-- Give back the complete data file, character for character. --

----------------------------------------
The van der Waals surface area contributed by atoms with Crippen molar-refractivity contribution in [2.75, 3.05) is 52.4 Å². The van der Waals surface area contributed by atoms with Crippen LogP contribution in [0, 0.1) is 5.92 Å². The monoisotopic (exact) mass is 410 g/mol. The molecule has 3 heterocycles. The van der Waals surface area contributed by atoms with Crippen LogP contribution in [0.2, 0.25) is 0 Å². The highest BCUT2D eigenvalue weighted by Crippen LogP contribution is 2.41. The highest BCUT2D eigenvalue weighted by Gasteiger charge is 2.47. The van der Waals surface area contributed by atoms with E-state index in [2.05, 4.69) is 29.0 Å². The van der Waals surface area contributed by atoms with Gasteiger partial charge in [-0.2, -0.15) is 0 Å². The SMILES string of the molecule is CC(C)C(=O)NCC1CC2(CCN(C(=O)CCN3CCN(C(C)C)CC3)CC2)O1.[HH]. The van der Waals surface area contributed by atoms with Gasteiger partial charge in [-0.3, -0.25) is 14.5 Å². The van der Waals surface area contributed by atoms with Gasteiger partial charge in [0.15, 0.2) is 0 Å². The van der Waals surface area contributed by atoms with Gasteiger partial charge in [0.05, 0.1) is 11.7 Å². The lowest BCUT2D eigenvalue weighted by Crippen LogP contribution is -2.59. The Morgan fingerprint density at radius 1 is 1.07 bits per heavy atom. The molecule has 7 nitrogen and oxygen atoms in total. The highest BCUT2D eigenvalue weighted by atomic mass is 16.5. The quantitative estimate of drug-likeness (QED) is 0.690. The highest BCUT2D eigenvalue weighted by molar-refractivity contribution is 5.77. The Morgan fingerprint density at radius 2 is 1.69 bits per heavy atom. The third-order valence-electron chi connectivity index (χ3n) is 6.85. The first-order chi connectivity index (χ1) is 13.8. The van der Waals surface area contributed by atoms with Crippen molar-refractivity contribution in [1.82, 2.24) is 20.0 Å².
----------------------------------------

The van der Waals surface area contributed by atoms with Crippen molar-refractivity contribution in [2.75, 3.05) is 52.4 Å². The van der Waals surface area contributed by atoms with Crippen LogP contribution in [0, 0.1) is 5.92 Å². The monoisotopic (exact) mass is 410 g/mol. The molecule has 3 heterocycles. The van der Waals surface area contributed by atoms with Crippen LogP contribution in [0.2, 0.25) is 0 Å². The highest BCUT2D eigenvalue weighted by Crippen LogP contribution is 2.41. The highest BCUT2D eigenvalue weighted by Gasteiger charge is 2.47. The van der Waals surface area contributed by atoms with E-state index in [2.05, 4.69) is 29.0 Å². The van der Waals surface area contributed by atoms with Gasteiger partial charge in [-0.2, -0.15) is 0 Å². The SMILES string of the molecule is CC(C)C(=O)NCC1CC2(CCN(C(=O)CCN3CCN(C(C)C)CC3)CC2)O1.[HH]. The van der Waals surface area contributed by atoms with Gasteiger partial charge in [-0.3, -0.25) is 14.5 Å². The van der Waals surface area contributed by atoms with Gasteiger partial charge in [0.15, 0.2) is 0 Å². The van der Waals surface area contributed by atoms with Gasteiger partial charge in [0.05, 0.1) is 11.7 Å². The lowest BCUT2D eigenvalue weighted by Crippen LogP contribution is -2.59. The Morgan fingerprint density at radius 1 is 1.07 bits per heavy atom. The molecule has 7 nitrogen and oxygen atoms in total. The highest BCUT2D eigenvalue weighted by atomic mass is 16.5. The quantitative estimate of drug-likeness (QED) is 0.690. The highest BCUT2D eigenvalue weighted by molar-refractivity contribution is 5.77. The Morgan fingerprint density at radius 2 is 1.69 bits per heavy atom. The third-order valence-electron chi connectivity index (χ3n) is 6.85. The first-order chi connectivity index (χ1) is 13.8. The van der Waals surface area contributed by atoms with Crippen molar-refractivity contribution in [1.82, 2.24) is 20.0 Å².